All the shopping and walking made us hungry once again (OMG, the sarcasm) so we visited JK Kabab House (6412 N. Rockwell Street). All day long, Mohammad referred to it as “the BBQ restaurant” so I was expecting, you know, BBQ. Not quite, but so not disappointing. We were treated to an array of grilled meats with the accompanying bread and sauces. If I weren’t still so stuffed from our earlier feast at Tiffin, I probably would have eaten everything. Only thing I did not care for was Pakola, Pakistani cream soda. It had a weird, almost floral taste to it and I could not handle more than a few sips.

Our group made one last stop at Patel’s Cafe. I was tempted there by the delicious looking sweets in the display cases, but there was no way I could eat another thing. Instead, we all enjoyed fresh coconut water – right from our very own coconuts. It was a struggle for me to even drink the water, after having enjoyed so much food throughout the day, so I brought it home. Lucia was intrigued and made me crack it open entirely. She wasn’t so much a fan of the gelatinous fruit on the inside.

I said my good-byes to the group at Patel’s and left the Spice of Life Tour blissfully stuffed and exhausted. It was an ideal way to get to know one of Chicago’s most animated and bustling neighborhoods, even for this lifelong Chicagoan. Whether you live here or you’re visiting and you’re looking for a unique experience – something beyond Millennium Park and Wrigleyville – strongly consider a Spice of Life Tour of Devon Avenue.

This Spice of Life food tour was complimentary. All the delicious food, the knowledge acquired – and even the five pounds gained – in no way swayed me to write a positive review. All words, thoughts, and opinions are honest and my own.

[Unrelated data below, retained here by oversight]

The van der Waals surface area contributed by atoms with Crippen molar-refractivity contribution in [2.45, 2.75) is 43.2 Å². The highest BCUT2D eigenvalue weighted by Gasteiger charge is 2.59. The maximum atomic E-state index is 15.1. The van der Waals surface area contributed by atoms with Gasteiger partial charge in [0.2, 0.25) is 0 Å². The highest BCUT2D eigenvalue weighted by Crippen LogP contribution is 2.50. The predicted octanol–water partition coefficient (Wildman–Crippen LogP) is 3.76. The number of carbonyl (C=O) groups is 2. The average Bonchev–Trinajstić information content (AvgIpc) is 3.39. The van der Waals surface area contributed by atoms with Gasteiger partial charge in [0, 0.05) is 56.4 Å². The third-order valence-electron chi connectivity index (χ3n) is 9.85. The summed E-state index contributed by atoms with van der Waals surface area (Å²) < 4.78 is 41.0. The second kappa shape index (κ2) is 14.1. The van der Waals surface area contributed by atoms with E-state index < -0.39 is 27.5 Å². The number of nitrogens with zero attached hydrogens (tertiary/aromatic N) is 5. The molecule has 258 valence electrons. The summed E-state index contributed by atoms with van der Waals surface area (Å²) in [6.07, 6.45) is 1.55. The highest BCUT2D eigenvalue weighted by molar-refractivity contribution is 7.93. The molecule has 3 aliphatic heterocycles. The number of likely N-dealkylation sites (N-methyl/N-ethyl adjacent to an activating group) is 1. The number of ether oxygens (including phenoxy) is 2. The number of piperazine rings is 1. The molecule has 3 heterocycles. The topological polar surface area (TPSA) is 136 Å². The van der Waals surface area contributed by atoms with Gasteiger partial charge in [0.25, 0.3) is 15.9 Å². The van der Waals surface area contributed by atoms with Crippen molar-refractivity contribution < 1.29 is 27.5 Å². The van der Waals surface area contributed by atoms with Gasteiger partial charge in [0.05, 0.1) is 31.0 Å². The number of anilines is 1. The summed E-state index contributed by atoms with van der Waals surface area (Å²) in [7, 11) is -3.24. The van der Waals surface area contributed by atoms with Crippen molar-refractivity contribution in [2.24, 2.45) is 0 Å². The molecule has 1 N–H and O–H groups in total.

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13 Responses to A taste of Chicago’s Little India with Spice of Life Tours

  1. @mrsoaroundworld December 17, 2013 at 10:42 am #

    Sounds like a fab day out! I adore Indian food (it is a staple here in England) and would never think there would be such thing as a Little India in Chicago. Love the henna 😉
    @mrsoaroundworld recently posted…A lux weekend in RomeMy Profile

  2. Lance | Trips By Lance December 17, 2013 at 5:02 pm #

    I love Indian food, although it to a recent trip to England to be convinced. Our British cousins showed us all about the fabulous late-night curries. Now living in Memphis, we actually have a good-sized Indian population and several good restaurants. I plan on being in Chicago once or twice in the next year. This will be great. My wife loves Indian food.
    Lance | Trips By Lance recently posted…Christmas Travel Wish ListMy Profile

  3. Karl December 18, 2013 at 3:22 pm #

    Good to know, since my brothers family lives out in Chicago I am there at least a few times a year. I will buy the coffee if we ever get the chance to swap stories in the Windy City.
    Karl recently posted…Getting from Prague Airport (Václav Haveld) to the CityMy Profile

  4. Leah December 18, 2013 at 7:52 pm #

    This is awesome! I love Indian food, henna tattoos, and the fact that all of this is right in Chicago. I agree with Mr. Ali, the best thing to bring people together is food, which is evidenced by your day with Ted and Pola. I’m so very jealous.
    Leah recently posted…Hong Kong Market Hopping with Kensington ToursMy Profile

  5. Erin at The World Wanderer December 19, 2013 at 10:20 pm #